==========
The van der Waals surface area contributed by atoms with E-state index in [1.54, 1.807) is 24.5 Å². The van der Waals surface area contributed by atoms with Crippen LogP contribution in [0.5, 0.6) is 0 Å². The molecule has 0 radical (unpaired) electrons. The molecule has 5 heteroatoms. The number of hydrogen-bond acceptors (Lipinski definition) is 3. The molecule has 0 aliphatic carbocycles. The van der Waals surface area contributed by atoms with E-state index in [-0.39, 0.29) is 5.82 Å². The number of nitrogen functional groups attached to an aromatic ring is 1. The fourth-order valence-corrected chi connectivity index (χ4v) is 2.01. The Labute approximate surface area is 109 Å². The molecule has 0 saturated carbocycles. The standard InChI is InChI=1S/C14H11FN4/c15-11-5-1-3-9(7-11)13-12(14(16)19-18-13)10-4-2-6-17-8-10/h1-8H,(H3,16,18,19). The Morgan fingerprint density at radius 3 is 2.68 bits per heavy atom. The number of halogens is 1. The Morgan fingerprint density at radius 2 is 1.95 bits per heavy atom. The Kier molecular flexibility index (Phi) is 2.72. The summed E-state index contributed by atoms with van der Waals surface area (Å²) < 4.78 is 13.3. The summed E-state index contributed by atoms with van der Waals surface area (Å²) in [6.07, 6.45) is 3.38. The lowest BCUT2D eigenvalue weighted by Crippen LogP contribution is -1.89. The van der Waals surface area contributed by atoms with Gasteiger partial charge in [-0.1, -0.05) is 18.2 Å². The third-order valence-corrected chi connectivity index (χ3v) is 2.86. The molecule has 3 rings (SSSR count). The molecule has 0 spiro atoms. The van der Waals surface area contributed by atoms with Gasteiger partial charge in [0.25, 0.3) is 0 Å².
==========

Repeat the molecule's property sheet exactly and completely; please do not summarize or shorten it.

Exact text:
The van der Waals surface area contributed by atoms with E-state index in [1.54, 1.807) is 24.5 Å². The van der Waals surface area contributed by atoms with Crippen LogP contribution in [0.5, 0.6) is 0 Å². The molecule has 0 radical (unpaired) electrons. The molecule has 5 heteroatoms. The number of hydrogen-bond acceptors (Lipinski definition) is 3. The molecule has 0 aliphatic carbocycles. The van der Waals surface area contributed by atoms with E-state index in [-0.39, 0.29) is 5.82 Å². The number of nitrogen functional groups attached to an aromatic ring is 1. The fourth-order valence-corrected chi connectivity index (χ4v) is 2.01. The Labute approximate surface area is 109 Å². The molecule has 0 saturated carbocycles. The standard InChI is InChI=1S/C14H11FN4/c15-11-5-1-3-9(7-11)13-12(14(16)19-18-13)10-4-2-6-17-8-10/h1-8H,(H3,16,18,19). The Morgan fingerprint density at radius 3 is 2.68 bits per heavy atom. The number of halogens is 1. The Morgan fingerprint density at radius 2 is 1.95 bits per heavy atom. The Kier molecular flexibility index (Phi) is 2.72. The summed E-state index contributed by atoms with van der Waals surface area (Å²) < 4.78 is 13.3. The summed E-state index contributed by atoms with van der Waals surface area (Å²) in [6.07, 6.45) is 3.38. The lowest BCUT2D eigenvalue weighted by Crippen LogP contribution is -1.89. The van der Waals surface area contributed by atoms with Gasteiger partial charge in [-0.1, -0.05) is 18.2 Å². The third-order valence-corrected chi connectivity index (χ3v) is 2.86. The molecule has 3 rings (SSSR count). The molecule has 0 spiro atoms. The van der Waals surface area contributed by atoms with Gasteiger partial charge in [0.25, 0.3) is 0 Å².